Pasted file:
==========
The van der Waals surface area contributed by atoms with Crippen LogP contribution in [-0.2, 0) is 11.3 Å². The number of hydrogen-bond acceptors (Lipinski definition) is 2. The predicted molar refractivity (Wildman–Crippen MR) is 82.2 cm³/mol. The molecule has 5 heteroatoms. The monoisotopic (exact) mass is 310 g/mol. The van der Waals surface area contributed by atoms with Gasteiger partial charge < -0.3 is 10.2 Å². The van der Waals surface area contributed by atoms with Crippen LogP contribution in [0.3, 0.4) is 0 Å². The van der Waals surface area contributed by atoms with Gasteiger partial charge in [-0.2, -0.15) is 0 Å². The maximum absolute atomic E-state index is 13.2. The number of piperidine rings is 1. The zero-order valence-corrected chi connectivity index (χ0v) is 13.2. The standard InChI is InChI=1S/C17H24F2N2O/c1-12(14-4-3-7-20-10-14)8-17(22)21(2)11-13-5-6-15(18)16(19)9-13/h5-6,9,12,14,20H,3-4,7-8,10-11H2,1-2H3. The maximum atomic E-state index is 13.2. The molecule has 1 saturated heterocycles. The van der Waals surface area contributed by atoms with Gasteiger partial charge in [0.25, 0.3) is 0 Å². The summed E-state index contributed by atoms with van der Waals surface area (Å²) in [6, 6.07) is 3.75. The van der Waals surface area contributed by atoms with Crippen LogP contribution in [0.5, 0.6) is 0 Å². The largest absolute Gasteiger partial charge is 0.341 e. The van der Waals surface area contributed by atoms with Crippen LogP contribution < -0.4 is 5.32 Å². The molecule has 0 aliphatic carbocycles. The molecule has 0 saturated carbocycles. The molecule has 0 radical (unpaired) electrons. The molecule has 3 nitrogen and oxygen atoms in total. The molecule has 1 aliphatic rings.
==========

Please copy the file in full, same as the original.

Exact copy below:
The van der Waals surface area contributed by atoms with Crippen LogP contribution in [-0.2, 0) is 11.3 Å². The number of hydrogen-bond acceptors (Lipinski definition) is 2. The predicted molar refractivity (Wildman–Crippen MR) is 82.2 cm³/mol. The molecule has 5 heteroatoms. The monoisotopic (exact) mass is 310 g/mol. The van der Waals surface area contributed by atoms with Gasteiger partial charge < -0.3 is 10.2 Å². The van der Waals surface area contributed by atoms with Crippen LogP contribution in [0.3, 0.4) is 0 Å². The van der Waals surface area contributed by atoms with Gasteiger partial charge in [-0.2, -0.15) is 0 Å². The maximum absolute atomic E-state index is 13.2. The number of piperidine rings is 1. The zero-order valence-corrected chi connectivity index (χ0v) is 13.2. The standard InChI is InChI=1S/C17H24F2N2O/c1-12(14-4-3-7-20-10-14)8-17(22)21(2)11-13-5-6-15(18)16(19)9-13/h5-6,9,12,14,20H,3-4,7-8,10-11H2,1-2H3. The maximum atomic E-state index is 13.2. The molecule has 1 saturated heterocycles. The van der Waals surface area contributed by atoms with Gasteiger partial charge in [0.25, 0.3) is 0 Å². The summed E-state index contributed by atoms with van der Waals surface area (Å²) in [6, 6.07) is 3.75. The van der Waals surface area contributed by atoms with Crippen LogP contribution in [0.5, 0.6) is 0 Å². The largest absolute Gasteiger partial charge is 0.341 e. The van der Waals surface area contributed by atoms with Crippen LogP contribution < -0.4 is 5.32 Å². The molecule has 0 aliphatic carbocycles. The molecule has 0 saturated carbocycles. The molecule has 0 radical (unpaired) electrons. The molecule has 3 nitrogen and oxygen atoms in total. The molecule has 1 aliphatic rings.